Autoimmune hepatitis in children is a rare and serious disease of the liver. Most cases of autoimmune hepatitis can be controlled with medicine.
What Is Autoimmune Hepatitis in Children?
Autoimmune hepatitis in children is a rare and serious disease of the liver. It happens when something goes wrong with the body’s immune system.
The immune system uses several types of special cells to help fight off disease. They fight bacteria, fungi, parasites, viruses, foreign cells, or cancer cells. The cells of the immune system can either attack directly, or they can make special substances called antibodies to help them fight. In autoimmune disorders, the immune system becomes confused. It mistakes the body’s own healthy cells for foreign, harmful ones, then attacks and kills them.
In autoimmune hepatitis, the immune system attacks normal liver cells. This causes damage that makes it hard for the liver to work properly.
There are two types of autoimmune hepatitis in children. Both types have similar symptoms. The main difference is which types of antibodies are being produced.
- Type I is by far the most common type of autoimmune hepatitis. In children, it most commonly presents in schoolchildren and teenagers.
- Type II is very rare in the United States. This type of autoimmune hepatitis tends to be more severe and difficult to treat. It may appear at a younger age than Type I. Both types are only very rarely seen in infants.
What Causes Autoimmune Hepatitis in Children?
It is not known exactly why the immune system begins attacking liver cells in children with autoimmune hepatitis.
Experts are looking at a number of possible causes, including:
- Genetics. Physical traits passed down from parents
- Environment. Causes of disease from outside the body, such as toxic substances, certain medicines, or germs (mostly viruses)
- Problems with the immune system. For example, in patients with autoimmune hepatitis, it seems that some cells that regulate (settle down) the immune system are fewer or weaker, while other cells that make the immune system attack are more frequent or more active.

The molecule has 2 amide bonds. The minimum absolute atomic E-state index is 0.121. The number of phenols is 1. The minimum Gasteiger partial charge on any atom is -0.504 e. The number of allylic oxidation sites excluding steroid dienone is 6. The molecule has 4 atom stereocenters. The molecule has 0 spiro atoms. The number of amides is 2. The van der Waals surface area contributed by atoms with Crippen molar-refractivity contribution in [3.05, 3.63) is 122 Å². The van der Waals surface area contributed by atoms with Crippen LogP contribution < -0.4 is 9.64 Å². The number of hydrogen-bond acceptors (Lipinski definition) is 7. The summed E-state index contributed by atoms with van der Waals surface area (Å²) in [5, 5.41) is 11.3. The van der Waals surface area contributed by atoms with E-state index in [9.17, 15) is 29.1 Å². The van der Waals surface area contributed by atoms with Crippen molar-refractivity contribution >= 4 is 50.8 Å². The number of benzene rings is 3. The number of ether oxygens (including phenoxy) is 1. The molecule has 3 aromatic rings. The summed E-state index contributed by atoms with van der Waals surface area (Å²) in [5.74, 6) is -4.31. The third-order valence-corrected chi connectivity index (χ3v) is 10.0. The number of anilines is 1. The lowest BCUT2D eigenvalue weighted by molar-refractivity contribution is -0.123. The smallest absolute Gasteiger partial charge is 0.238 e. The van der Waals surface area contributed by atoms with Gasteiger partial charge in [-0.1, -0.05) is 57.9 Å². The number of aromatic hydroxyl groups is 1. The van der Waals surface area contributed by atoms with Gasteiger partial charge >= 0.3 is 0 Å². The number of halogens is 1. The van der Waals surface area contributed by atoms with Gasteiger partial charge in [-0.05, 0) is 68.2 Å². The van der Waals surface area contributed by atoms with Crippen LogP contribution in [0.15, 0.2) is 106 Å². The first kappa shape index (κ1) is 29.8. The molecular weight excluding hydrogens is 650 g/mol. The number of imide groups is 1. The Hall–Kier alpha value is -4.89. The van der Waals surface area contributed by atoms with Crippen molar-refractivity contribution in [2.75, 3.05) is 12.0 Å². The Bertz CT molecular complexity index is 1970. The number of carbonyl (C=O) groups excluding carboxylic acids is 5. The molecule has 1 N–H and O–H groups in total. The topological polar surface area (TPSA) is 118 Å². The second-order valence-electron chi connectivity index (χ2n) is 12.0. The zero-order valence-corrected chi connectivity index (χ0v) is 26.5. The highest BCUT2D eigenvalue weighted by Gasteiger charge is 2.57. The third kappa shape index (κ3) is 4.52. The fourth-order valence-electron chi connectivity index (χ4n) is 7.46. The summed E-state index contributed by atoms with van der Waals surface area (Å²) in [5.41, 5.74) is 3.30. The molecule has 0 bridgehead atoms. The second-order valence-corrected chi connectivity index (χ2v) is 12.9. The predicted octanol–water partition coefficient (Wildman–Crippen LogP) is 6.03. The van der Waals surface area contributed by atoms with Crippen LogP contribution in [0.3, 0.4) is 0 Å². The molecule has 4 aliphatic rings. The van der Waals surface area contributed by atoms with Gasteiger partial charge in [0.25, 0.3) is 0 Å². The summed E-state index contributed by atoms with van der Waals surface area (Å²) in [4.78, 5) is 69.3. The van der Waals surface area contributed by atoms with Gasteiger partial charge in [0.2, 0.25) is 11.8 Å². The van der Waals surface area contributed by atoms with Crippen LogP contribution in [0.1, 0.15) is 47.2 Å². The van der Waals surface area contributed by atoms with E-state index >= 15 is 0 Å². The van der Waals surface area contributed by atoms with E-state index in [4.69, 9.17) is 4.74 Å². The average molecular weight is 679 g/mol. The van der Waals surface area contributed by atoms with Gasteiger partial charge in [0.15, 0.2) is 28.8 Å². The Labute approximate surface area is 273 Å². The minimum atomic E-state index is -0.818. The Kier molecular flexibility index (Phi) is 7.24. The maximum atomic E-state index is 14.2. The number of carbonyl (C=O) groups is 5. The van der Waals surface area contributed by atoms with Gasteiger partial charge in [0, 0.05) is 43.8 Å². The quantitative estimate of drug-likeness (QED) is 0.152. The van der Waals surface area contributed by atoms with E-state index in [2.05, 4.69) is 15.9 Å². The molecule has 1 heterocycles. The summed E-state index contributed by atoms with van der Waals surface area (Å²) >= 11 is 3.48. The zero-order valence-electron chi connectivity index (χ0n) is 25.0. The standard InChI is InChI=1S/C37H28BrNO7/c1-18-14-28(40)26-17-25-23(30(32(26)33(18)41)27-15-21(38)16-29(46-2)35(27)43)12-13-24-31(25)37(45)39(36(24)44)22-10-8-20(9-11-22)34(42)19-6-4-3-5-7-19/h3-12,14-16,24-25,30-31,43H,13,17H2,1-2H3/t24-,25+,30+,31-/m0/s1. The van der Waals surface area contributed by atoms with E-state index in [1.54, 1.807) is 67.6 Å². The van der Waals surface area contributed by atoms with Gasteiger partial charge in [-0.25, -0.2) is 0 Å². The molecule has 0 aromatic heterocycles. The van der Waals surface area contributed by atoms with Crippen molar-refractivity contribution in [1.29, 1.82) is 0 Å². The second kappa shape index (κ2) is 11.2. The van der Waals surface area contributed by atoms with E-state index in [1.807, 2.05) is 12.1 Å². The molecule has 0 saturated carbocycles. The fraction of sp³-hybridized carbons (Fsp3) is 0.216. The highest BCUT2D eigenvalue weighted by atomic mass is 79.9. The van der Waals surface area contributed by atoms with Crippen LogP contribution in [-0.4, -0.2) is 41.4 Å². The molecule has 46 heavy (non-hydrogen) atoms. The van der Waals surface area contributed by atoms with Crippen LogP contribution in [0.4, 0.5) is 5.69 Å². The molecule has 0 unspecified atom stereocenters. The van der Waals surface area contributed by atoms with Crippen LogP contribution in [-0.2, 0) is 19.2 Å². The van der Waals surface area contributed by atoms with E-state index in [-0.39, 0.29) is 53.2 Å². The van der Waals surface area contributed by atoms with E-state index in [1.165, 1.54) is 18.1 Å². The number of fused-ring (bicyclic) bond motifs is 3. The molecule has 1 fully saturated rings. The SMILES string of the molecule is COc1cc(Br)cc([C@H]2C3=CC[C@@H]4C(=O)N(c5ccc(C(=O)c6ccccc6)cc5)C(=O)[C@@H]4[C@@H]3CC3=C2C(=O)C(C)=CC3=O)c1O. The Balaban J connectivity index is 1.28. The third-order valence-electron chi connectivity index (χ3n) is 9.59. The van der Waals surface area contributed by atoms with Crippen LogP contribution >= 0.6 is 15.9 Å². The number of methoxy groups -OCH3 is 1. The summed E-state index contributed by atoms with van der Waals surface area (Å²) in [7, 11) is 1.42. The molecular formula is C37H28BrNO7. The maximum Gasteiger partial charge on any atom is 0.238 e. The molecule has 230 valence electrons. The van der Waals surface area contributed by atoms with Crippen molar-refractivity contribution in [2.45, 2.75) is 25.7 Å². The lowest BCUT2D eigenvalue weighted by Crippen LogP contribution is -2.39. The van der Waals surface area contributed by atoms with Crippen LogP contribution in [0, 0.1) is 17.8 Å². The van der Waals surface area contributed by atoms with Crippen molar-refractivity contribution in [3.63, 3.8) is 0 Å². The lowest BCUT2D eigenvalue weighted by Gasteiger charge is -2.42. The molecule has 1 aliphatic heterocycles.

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How Is Autoimmune Hepatitis in Children Diagnosed?
Your child’s health care provider will do several tests to look for autoimmune hepatitis and other related diseases. These tests may include:
- Blood tests
- Liver biopsy (under anesthesia – while the child is asleep – remove a tiny piece of the liver to look at under a microscope)
- Special scans (pictures) of the liver, such as ultrasound and magnetic resonance cholangiopancreatography (MRCP)
- Exam of the inside of the intestines (endoscopy), under anesthesia
What Children Are at Risk for Autoimmune Hepatitis?
Autoimmune hepatitis is far more common in girls than in boys. Also, autoimmune hepatitis occurs more often in children who:
- Have other immune system diseases
- Have close family members with an autoimmune disease
- Take certain medications
- Have had certain infections recently
What Are the Symptoms of Autoimmune Hepatitis in a Child?
Both Type I and Type II autoimmune hepatitis have similar symptoms. Autoimmune hepatitis symptoms can come on suddenly or may develop over time. Some children with autoimmune hepatitis do not show any obvious symptoms; such children may only be diagnosed because of abnormal blood test results. When symptoms do appear, they may include:
How Is Autoimmune Hepatitis Treated in a Child?
Autoimmune hepatitis is a serious, long-lasting (chronic) disease. Right now, there is no cure for autoimmune hepatitis. Fortunately, most children with autoimmune hepatitis respond well to treatment.